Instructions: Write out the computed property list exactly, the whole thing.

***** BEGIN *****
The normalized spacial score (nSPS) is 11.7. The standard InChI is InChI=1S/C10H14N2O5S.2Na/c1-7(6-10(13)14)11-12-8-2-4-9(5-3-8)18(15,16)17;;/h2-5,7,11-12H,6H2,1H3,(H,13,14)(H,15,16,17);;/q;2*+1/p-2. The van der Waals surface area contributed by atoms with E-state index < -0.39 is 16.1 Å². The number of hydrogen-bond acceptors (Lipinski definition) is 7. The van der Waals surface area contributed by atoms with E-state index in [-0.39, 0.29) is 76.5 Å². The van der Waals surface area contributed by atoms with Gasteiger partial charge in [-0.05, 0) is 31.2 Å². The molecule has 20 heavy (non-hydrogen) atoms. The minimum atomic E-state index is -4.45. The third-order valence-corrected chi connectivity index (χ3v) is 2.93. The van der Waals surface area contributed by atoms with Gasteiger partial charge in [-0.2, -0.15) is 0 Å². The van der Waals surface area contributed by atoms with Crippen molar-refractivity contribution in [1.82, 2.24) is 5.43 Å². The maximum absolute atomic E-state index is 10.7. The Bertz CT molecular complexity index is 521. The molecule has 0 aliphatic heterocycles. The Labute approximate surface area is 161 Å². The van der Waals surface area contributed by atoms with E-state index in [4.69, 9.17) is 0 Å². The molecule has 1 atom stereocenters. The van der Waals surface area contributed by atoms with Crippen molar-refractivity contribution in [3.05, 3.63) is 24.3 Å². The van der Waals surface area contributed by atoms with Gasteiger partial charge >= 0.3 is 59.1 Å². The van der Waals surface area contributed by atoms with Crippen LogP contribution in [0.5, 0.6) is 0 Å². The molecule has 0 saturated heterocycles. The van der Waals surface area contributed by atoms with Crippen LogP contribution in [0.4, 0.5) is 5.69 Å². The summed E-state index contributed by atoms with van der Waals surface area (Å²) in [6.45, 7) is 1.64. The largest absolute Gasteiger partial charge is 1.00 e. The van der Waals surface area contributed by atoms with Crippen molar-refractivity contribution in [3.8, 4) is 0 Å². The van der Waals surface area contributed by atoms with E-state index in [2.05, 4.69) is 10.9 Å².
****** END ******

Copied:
The normalized spacial score (nSPS) is 11.7. The standard InChI is InChI=1S/C10H14N2O5S.2Na/c1-7(6-10(13)14)11-12-8-2-4-9(5-3-8)18(15,16)17;;/h2-5,7,11-12H,6H2,1H3,(H,13,14)(H,15,16,17);;/q;2*+1/p-2. The van der Waals surface area contributed by atoms with E-state index < -0.39 is 16.1 Å². The number of hydrogen-bond acceptors (Lipinski definition) is 7. The van der Waals surface area contributed by atoms with E-state index in [-0.39, 0.29) is 76.5 Å². The van der Waals surface area contributed by atoms with Gasteiger partial charge in [-0.05, 0) is 31.2 Å². The molecule has 20 heavy (non-hydrogen) atoms. The minimum atomic E-state index is -4.45. The third-order valence-corrected chi connectivity index (χ3v) is 2.93. The van der Waals surface area contributed by atoms with Gasteiger partial charge in [-0.2, -0.15) is 0 Å². The van der Waals surface area contributed by atoms with Crippen molar-refractivity contribution in [1.82, 2.24) is 5.43 Å². The maximum absolute atomic E-state index is 10.7. The Bertz CT molecular complexity index is 521. The molecule has 0 aliphatic heterocycles. The Labute approximate surface area is 161 Å². The van der Waals surface area contributed by atoms with E-state index in [4.69, 9.17) is 0 Å². The molecule has 1 atom stereocenters. The van der Waals surface area contributed by atoms with Crippen molar-refractivity contribution in [3.05, 3.63) is 24.3 Å². The van der Waals surface area contributed by atoms with Gasteiger partial charge >= 0.3 is 59.1 Å². The van der Waals surface area contributed by atoms with Crippen LogP contribution in [0.5, 0.6) is 0 Å². The molecule has 0 saturated heterocycles. The van der Waals surface area contributed by atoms with Crippen LogP contribution in [0.4, 0.5) is 5.69 Å². The summed E-state index contributed by atoms with van der Waals surface area (Å²) in [6.45, 7) is 1.64. The largest absolute Gasteiger partial charge is 1.00 e. The van der Waals surface area contributed by atoms with Crippen molar-refractivity contribution in [3.8, 4) is 0 Å². The van der Waals surface area contributed by atoms with E-state index in [2.05, 4.69) is 10.9 Å².